In addition to the ‘Garden Butterfly’ wallpaper which looks convincingly like real mosaic tile, other elements that caught our attention were: the bubble chandelier by The Light Factory; the handwoven ‘Bolene’ wicker chair by Anthropologie; and the large Matthew Frederick oil painting called ‘Testing the Water’, which works perfectly with the color tones in this room. Lisa has created a bathroom sanctuary that would be loved by both teenage girls and mothers alike.




Geoffrey De Sousa of De Sousa Hughes decided to take a lighter approach to the traditional library; creating a wonderfully calm oasis by mixing neutrals in linen, suede and silk.  The calm palette of this quietly sophisticated room allows the lush greenery outside and ever changing views from the bay to take centre stage. The furniture pieces are chosen for their sculptural quality and thoughtfully positioned in the room.  Our favorites include the Padrino Club Chairs, Volt stool and Cast Glass Chandelier (above) – all available from De Sousa Hughes.


Geoffrey De Sousa’s client for this room is a young, IPad centric individual whose library of reading material is kept in the cloud, so  Geoffrey purchased and painted white, enough books to display on the shelves. The books act simply as a visual wallpaper to the room – giving a light backdrop to the dark paneled wood, yet still conveying the atmosphere of a more traditional library. Whilst this might seem a little extreme to some, we can’t help wonder in this age of modern technology whether this will become more commonplace.



Our eyes are drawn to the striking modern art piece by Kurt Manley (a Bay Area native fine art and freelance photographer) hanging above and juxtaposing the very traditional fire mantle. 


This is a beautifully executed old world ‘home library’ in a classic San Francisco mansion house being adapted for 21st century living.


Little Boy Blu Room


As a mother herself, Shelley Cahan of Shelley & Co Interior Design decided it would be fun to design an upscale retreat for the little gentleman of the house. Her “Little Boy Blu” room is conjures up a nostalgic sense of adventure. She is the first to admit “this room is the height of impractical decadence”. This young man has a closet that could rival Ralph Lauren’s, filled with designer jeans, warm cable-knit sweaters and authentic Italian leather loafers and a Hermes pillow on his bed. And what better to store his clothes in, than the gorgeous steamer trunk from Restoration Hardware.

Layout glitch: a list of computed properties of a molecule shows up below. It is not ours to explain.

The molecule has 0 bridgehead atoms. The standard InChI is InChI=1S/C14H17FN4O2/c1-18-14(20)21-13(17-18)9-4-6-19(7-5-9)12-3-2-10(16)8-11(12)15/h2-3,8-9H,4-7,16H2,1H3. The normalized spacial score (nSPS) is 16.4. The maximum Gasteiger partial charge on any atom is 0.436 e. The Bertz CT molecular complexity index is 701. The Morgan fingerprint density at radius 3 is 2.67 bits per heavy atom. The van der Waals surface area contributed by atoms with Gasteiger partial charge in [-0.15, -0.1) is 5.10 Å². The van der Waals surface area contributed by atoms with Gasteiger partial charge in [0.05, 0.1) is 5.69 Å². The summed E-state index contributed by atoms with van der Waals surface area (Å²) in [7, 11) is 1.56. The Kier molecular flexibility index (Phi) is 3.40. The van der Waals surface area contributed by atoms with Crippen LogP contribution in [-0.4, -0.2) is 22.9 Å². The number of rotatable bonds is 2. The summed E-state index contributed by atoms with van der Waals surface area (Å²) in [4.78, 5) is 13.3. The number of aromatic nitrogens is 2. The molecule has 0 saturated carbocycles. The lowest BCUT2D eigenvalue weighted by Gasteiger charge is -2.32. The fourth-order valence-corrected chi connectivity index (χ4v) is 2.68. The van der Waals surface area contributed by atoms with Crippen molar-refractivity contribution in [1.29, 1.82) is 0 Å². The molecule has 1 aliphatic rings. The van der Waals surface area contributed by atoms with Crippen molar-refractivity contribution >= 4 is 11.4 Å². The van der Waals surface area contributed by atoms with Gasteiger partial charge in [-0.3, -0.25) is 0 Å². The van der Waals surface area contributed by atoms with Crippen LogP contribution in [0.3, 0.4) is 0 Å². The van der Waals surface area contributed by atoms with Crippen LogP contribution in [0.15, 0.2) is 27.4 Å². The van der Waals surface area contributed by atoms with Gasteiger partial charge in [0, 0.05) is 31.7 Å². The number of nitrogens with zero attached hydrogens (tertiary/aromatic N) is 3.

The homeowners stipulated that Shelley had to work with the existing wallpaper which in itself is quite busy, but Shelley’s clever styling (incorporating the brightly lit Marquee letters, dark painted ceiling featuring original chalk illustrations of airplanes, and the adorable mid-century illustrations by  Clyde F. Seavey) focuses your attention elsewhere. Ceiling illustrations by Shannon Geis.



A vintage steamer trunk and antique toys hint at a worldly, well-traveled lifestyle where affluence is apparent, yet the rom is still filled with boy-hood spirit and fun. Not a plastic toy in sight – this is the kind of room most parents would only dream of for the little one.


Artist’s Home Studio and Observatory


Matthew Turner of MacCaul Turner Design took advantage of the natural light and stunning views from this room, by designing what every San Francisco mansion home should have – it’s own Artist’s Home Studio and Salon. This effortlessly chic and sophisticated interior has a distinct European feel about it, incorporating an antique French brass daybed and Spanish chairs placed around a petrified tree stump. We love the carefully and well edited placement of antique pieces mixed with contemporary pieces.



Matthew says “I channeled a 1920’s Paris garret vibe” complete with peeling paster walls, a salon hanging of art and a sloped painted floor“. Matthew imagined the artist was inspired by the natural beauty of California so it seemed fitting that he included the modern painting entitled  “Bodega Bay” by Raimonds Stapron (loaned from Hackett Mill Gallery), which is featured above on the lit brass easel.



Matthew said “I was very pleased with how the walls turned out and I felt like this painting belonged here”. We couldn’t agree more!

Want to see more? See Part 2 – Top Ten Rooms from Decorator Showcase.


About – San Francisco Decorator Showcase

Open through May 26. Hours: 10 a.m.-3 p.m. Tuesday, Wednesday, Thursday and Saturday; 10 a.m.-7 p.m. Friday; 11 a.m.-4 p.m. Sunday and Memorial Day. Closed Monday, except Memorial Day. 3660 Jackson St., S.F. Tickets available in advance or at the door. General admission: $35. Seniors and students: $30.

Jill Brandenburg is a Freelance Interiors Writer & Stylist and Co-Editor of Design Lovers Blog.